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Trial admin assistants and paramedics to reduce GP workload, says landmark review

Exclusive A major review of GP workload has recommended pilots of a wider range of practice staff, including employing medical assistants to take on paperwork and paramedics to assess requests for home visits.

The Health Education England-commissioned review recommends that practices are encouraged to take on a wider variety of practice staff to take work off GPs.

As well as supporting the wider use of physician associates, practice pharmacists and advanced nurse practitioners, it says GPs spend 11% of their time on administrative tasks which, if taken on by dedicated administrators such as medical assistants, would be the equivalent of 1,400 more full-time GPs.

The report also recommends practices employing paramedics, stating: ‘The potential for paramedics to substitute for GPs in the assessment of urgent requests for home visits merits further evaluation’

The long-awaited report – The future of primary care: creating teams for tomorrow by the Primary Care Workforce Commission, and led by Professor Martin Roland, professor of health services research at the University of Cambridge - also recommends that a ‘significant proportion’ of GPs’ face-to face consultations should be longer, with GPs given time in the working day to discuss patient care with hospital consultants through email and electronic messaging.

The report was commissioned by HEE as part of its 10-point plan for the GP workforce, and was trailed by health secretary Jeremy Hunt in his ‘new deal’ speech.

It had originally been commissioned to look at how many GPs were needed to introduce the new models of care outlined in NHS England Five Year Forward View, but this was pre-empted by Mr Hunt’s pledge of 5,000 new GPs by 2020.

It confirms the need to achieve the Government’s target – which Mr Hunt has since said will be ‘flexible’ – and backs the recommendations of the 10 point GP workforce plan released earlier this year. But it shies away from making any further recommendations on the numbers of GPs needed.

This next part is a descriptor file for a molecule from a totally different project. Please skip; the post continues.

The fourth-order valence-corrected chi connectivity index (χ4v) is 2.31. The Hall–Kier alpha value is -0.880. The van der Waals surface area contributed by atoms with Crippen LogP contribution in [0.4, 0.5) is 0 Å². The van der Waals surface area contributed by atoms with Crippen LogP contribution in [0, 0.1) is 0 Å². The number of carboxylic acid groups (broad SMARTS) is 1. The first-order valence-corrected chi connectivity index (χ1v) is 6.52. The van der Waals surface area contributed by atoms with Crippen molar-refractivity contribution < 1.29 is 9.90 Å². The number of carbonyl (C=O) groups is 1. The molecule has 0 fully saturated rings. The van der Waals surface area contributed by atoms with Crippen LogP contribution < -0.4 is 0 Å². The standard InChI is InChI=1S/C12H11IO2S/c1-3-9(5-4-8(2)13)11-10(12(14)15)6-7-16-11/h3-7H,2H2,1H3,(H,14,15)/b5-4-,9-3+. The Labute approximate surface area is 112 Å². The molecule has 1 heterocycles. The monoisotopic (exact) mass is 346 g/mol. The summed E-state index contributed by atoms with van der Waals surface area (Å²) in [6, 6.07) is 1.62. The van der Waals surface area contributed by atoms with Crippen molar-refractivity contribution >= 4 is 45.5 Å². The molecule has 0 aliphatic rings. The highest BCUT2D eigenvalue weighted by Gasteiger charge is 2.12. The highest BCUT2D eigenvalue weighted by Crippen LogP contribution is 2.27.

One of the report’s most radical recommendations is for pilots of medical assistants in practices, doing HCA-equivalent clinical work and acting as a personal assistant to GPs, an idea promoted by the RCGP.

It says: ‘If administrative staff (such as medical assistants) took on half of this work, this would be the equivalent to 1,400 more full-time GPs in England. New approaches to the best use of administrative support roles need active piloting and evaluation.’

It also adds that the ‘discussion around access has focused too strongly on practice opening hours’, and recommends instead that ‘general practices should be organised so that a significant proportion of face-to-face consultations can be longer in order to enable patients to have time to fully explore their health problems, their options for care and how they can best manage their conditions’.

The release on Wednesday comes just days after Pulse revealed that as many of half the GP training places available this year are unfilled in some areas, despite Health Education England being tasked with increasing the number of medical graduates choosing GP training to 3,250 by 2016.

At the HEE board meeting on Wednesday, chief executive Professor Ian Cummings did note that, despite the difficulty in boosting GP training intakes, the number of net GPs was growing by 500-600 a year.

Professor Cummings said: ‘We do need to bear in mind that, although we are by no means yet producing the number of GPs that we want for the future, we do need to recognise that every year at the moment we are producing more GPs than are leaving or retiring.’

HEE will now discuss the report and its recommendations before responding in early autumn.

RCGP said the report ‘could prove to be a valuable lifeline to help rescue general practice from years of neglect and under-investment’.